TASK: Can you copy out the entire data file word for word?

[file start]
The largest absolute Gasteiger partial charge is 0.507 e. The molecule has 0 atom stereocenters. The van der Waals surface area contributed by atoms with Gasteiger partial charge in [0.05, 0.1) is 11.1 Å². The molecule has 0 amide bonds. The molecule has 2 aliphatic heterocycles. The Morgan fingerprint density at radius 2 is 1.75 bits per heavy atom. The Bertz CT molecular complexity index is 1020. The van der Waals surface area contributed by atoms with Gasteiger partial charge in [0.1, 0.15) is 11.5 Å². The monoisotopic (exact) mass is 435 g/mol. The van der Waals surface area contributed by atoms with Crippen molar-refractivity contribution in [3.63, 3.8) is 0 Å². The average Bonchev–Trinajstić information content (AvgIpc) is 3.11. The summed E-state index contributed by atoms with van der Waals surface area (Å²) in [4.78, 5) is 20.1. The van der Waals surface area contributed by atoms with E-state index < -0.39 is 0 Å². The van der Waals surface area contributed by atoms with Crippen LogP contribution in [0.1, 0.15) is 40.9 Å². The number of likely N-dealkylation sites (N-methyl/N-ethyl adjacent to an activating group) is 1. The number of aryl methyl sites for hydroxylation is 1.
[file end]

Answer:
The largest absolute Gasteiger partial charge is 0.507 e. The molecule has 0 atom stereocenters. The van der Waals surface area contributed by atoms with Gasteiger partial charge in [0.05, 0.1) is 11.1 Å². The molecule has 0 amide bonds. The molecule has 2 aliphatic heterocycles. The Morgan fingerprint density at radius 2 is 1.75 bits per heavy atom. The Bertz CT molecular complexity index is 1020. The van der Waals surface area contributed by atoms with Gasteiger partial charge in [0.1, 0.15) is 11.5 Å². The monoisotopic (exact) mass is 435 g/mol. The van der Waals surface area contributed by atoms with Crippen molar-refractivity contribution in [3.63, 3.8) is 0 Å². The average Bonchev–Trinajstić information content (AvgIpc) is 3.11. The summed E-state index contributed by atoms with van der Waals surface area (Å²) in [4.78, 5) is 20.1. The van der Waals surface area contributed by atoms with E-state index < -0.39 is 0 Å². The van der Waals surface area contributed by atoms with Crippen LogP contribution in [0.1, 0.15) is 40.9 Å². The number of likely N-dealkylation sites (N-methyl/N-ethyl adjacent to an activating group) is 1. The number of aryl methyl sites for hydroxylation is 1.